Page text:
Get Takata Airbags Fixed, Honda Australia Urges

Most of the vehicles still in need of repairs are owned by people who do not have their cars serviced through the Honda dealer network, or their contact details are not known to the company, the automaker says.

Alan Harman, Correspondent

October 19, 2017

2 Min Read
Automaker wants to head off airbag injuries
Automaker wants to head off airbag injuries.

Honda Australia is pleading with its customers to come in and get their Takata airbags repaired.

Despite having an airbag repair rate of 81% – 527,408 units – across the country, it says there are still 94,325 Honda vehicles with 122,971 inflators in need of the repair that takes between two and four hours to complete.

To highlight the seriousness of the recall, Honda Australia is issuing a graphic recall letter with the headline “Choosing Not to Act Could Be Deadly.”

The letter has three images of the damage caused by an abnormal deployment, including a puncture hole through a front headrest and car’s roof where metal fragments have sprayed out of the airbag as it inflated.

“As we continue to address the Takata recall, we hope this more graphic imagery will highlight to customers the importance of having their affected vehicles repaired,” Honda Australia Director Stephen Collins says in a statement.

“We encourage all Australians, if they have a friend or family member who owns a Honda vehicle, to urge them to jump on the Honda Australia website to check if their vehicle is affected,” he says. “If their vehicle has been recalled they must act on it, even if they don’t service with us. All repairs will be done free of charge.”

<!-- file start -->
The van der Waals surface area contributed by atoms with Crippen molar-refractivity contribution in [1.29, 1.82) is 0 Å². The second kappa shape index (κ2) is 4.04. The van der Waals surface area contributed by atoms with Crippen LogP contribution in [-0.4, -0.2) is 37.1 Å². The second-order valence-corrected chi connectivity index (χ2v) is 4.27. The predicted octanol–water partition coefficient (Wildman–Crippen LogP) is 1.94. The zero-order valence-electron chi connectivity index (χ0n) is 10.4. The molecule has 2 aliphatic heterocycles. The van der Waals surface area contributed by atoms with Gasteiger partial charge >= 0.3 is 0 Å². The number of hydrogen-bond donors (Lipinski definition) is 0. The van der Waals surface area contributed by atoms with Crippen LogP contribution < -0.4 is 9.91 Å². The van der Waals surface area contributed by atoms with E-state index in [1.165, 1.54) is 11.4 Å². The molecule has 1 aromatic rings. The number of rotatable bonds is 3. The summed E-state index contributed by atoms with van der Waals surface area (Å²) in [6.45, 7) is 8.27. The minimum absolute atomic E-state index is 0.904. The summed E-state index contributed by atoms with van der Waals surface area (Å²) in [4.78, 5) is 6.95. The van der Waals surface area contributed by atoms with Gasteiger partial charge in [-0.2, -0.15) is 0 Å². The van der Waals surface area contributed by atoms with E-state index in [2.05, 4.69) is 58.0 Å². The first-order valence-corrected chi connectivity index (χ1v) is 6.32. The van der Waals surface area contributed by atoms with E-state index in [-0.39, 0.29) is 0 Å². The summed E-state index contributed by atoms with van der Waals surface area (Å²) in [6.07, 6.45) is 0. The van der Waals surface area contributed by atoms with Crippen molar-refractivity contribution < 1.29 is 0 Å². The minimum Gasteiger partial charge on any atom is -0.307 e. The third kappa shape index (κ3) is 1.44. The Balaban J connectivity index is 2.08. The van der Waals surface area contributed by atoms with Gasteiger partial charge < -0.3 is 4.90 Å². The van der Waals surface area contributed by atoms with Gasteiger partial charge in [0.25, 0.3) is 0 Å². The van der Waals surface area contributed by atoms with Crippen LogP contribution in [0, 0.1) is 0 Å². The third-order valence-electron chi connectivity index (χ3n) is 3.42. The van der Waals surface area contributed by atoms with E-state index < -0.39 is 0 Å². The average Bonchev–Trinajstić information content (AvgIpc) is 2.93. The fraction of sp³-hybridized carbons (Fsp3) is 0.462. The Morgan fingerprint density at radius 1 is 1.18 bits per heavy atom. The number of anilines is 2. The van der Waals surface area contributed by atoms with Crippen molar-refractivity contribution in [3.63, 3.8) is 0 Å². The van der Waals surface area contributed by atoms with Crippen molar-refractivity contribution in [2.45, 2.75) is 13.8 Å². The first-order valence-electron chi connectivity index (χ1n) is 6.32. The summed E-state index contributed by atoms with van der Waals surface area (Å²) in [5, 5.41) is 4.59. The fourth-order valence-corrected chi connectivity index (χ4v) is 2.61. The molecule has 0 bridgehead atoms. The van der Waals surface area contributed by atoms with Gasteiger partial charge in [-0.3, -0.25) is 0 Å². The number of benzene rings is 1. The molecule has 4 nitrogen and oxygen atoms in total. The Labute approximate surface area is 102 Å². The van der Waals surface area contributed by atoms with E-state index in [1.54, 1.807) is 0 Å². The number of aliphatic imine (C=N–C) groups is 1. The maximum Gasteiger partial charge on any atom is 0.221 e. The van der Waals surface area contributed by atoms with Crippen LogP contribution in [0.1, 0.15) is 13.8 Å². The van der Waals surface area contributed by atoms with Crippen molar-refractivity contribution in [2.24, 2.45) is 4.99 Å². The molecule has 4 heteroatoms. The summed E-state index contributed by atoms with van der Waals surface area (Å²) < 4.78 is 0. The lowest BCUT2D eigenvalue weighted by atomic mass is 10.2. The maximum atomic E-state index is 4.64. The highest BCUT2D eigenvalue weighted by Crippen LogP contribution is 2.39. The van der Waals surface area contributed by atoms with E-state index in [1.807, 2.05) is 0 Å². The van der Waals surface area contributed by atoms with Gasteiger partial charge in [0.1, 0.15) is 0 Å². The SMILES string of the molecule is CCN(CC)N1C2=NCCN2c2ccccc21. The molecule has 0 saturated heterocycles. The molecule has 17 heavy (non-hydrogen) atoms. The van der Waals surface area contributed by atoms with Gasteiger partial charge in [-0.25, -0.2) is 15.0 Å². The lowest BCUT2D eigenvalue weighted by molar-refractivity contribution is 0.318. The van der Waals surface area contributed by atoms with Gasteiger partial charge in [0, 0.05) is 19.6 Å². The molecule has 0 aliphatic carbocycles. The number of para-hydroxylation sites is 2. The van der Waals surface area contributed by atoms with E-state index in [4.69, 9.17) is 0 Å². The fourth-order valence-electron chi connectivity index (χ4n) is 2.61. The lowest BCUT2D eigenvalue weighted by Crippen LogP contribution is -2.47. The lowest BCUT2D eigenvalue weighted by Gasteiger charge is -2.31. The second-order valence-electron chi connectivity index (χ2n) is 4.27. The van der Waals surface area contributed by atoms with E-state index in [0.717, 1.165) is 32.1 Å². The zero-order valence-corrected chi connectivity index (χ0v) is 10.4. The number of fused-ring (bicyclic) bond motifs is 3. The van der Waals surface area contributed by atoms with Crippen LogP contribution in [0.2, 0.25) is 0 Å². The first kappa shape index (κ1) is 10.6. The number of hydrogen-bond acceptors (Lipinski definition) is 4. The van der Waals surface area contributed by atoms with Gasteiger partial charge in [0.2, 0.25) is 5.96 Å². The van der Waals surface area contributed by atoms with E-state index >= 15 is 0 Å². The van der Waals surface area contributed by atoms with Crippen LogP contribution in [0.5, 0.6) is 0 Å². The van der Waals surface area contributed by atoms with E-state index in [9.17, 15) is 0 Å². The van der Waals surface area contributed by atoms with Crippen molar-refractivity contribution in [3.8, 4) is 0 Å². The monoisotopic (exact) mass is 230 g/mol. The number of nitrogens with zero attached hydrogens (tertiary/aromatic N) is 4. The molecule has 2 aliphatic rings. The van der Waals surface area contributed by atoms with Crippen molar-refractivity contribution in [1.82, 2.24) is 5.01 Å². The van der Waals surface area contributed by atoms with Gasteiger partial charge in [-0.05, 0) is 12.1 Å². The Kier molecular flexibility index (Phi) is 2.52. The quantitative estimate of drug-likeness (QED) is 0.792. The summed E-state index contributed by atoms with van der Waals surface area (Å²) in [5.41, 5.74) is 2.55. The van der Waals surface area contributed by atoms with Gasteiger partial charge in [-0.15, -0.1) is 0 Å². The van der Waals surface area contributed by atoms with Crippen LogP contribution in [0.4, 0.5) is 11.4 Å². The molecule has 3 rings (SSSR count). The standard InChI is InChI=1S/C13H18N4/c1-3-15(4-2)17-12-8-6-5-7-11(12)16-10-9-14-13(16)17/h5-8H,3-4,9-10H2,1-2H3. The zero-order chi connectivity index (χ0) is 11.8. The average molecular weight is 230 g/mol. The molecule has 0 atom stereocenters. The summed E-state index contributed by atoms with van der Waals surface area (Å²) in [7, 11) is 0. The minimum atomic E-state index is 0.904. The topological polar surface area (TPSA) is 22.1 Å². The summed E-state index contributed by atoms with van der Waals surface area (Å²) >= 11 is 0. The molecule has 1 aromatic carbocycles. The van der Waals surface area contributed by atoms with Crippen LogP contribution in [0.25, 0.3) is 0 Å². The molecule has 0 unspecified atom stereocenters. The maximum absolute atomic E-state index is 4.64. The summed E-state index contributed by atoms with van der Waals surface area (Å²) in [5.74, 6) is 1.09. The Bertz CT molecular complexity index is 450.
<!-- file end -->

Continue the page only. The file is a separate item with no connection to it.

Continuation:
Honda dealers are completing up to 7,000 airbag inflator repairs a week, with a peak recently of 9,000 repairs in one week.

Collins says one of its biggest hurdles is making sure it has all Honda owners in its database.

Owners who are unsure about the status of their vehicle should check the Honda recall website and ensure the company has their latest contact details.

Collins says most of the remaining affected vehicles are owned by people who do not have their cars serviced through the Honda dealer network, or their contact details are not known to the company.

“Some 99% of affected vehicles serviced throughout the Honda dealer network have now been repaired, so we are urging customers of vehicles who service outside the Honda network to have their vehicle repaired, free of charge, as soon as possible,” Collins says.

Many Honda customers have received at least two and, in some cases, up to eight official recall letters. To date, Honda Australia has sent out more than 1 million forms of communication to Honda customers, including letters and text messages.


About the Author(s)

Alan Harman

Correspondent, WardsAuto

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